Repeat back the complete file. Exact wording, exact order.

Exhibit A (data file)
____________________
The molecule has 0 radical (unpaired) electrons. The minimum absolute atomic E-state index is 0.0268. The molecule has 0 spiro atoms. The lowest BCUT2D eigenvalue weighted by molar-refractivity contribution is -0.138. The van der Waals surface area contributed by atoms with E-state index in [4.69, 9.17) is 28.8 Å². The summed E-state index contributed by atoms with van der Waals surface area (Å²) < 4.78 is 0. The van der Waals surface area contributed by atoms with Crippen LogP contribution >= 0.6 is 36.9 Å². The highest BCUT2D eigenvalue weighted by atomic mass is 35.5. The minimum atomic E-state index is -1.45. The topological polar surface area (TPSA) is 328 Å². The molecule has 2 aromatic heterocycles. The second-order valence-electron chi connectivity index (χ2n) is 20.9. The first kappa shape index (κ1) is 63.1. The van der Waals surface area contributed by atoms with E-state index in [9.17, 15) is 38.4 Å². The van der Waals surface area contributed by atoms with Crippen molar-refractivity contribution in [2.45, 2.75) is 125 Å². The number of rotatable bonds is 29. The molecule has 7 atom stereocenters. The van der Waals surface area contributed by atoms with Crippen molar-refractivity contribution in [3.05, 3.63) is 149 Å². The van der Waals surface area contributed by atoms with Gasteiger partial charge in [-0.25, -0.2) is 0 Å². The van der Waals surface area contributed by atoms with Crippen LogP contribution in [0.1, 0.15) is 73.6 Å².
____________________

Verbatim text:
The molecule has 0 radical (unpaired) electrons. The minimum absolute atomic E-state index is 0.0268. The molecule has 0 spiro atoms. The lowest BCUT2D eigenvalue weighted by molar-refractivity contribution is -0.138. The van der Waals surface area contributed by atoms with E-state index in [4.69, 9.17) is 28.8 Å². The summed E-state index contributed by atoms with van der Waals surface area (Å²) < 4.78 is 0. The van der Waals surface area contributed by atoms with Crippen LogP contribution >= 0.6 is 36.9 Å². The highest BCUT2D eigenvalue weighted by atomic mass is 35.5. The minimum atomic E-state index is -1.45. The topological polar surface area (TPSA) is 328 Å². The molecule has 2 aromatic heterocycles. The second-order valence-electron chi connectivity index (χ2n) is 20.9. The first kappa shape index (κ1) is 63.1. The van der Waals surface area contributed by atoms with E-state index in [9.17, 15) is 38.4 Å². The van der Waals surface area contributed by atoms with Crippen molar-refractivity contribution in [2.45, 2.75) is 125 Å². The number of rotatable bonds is 29. The molecule has 7 atom stereocenters. The van der Waals surface area contributed by atoms with Crippen molar-refractivity contribution in [3.05, 3.63) is 149 Å². The van der Waals surface area contributed by atoms with Gasteiger partial charge in [-0.25, -0.2) is 0 Å². The van der Waals surface area contributed by atoms with Crippen LogP contribution in [0.1, 0.15) is 73.6 Å².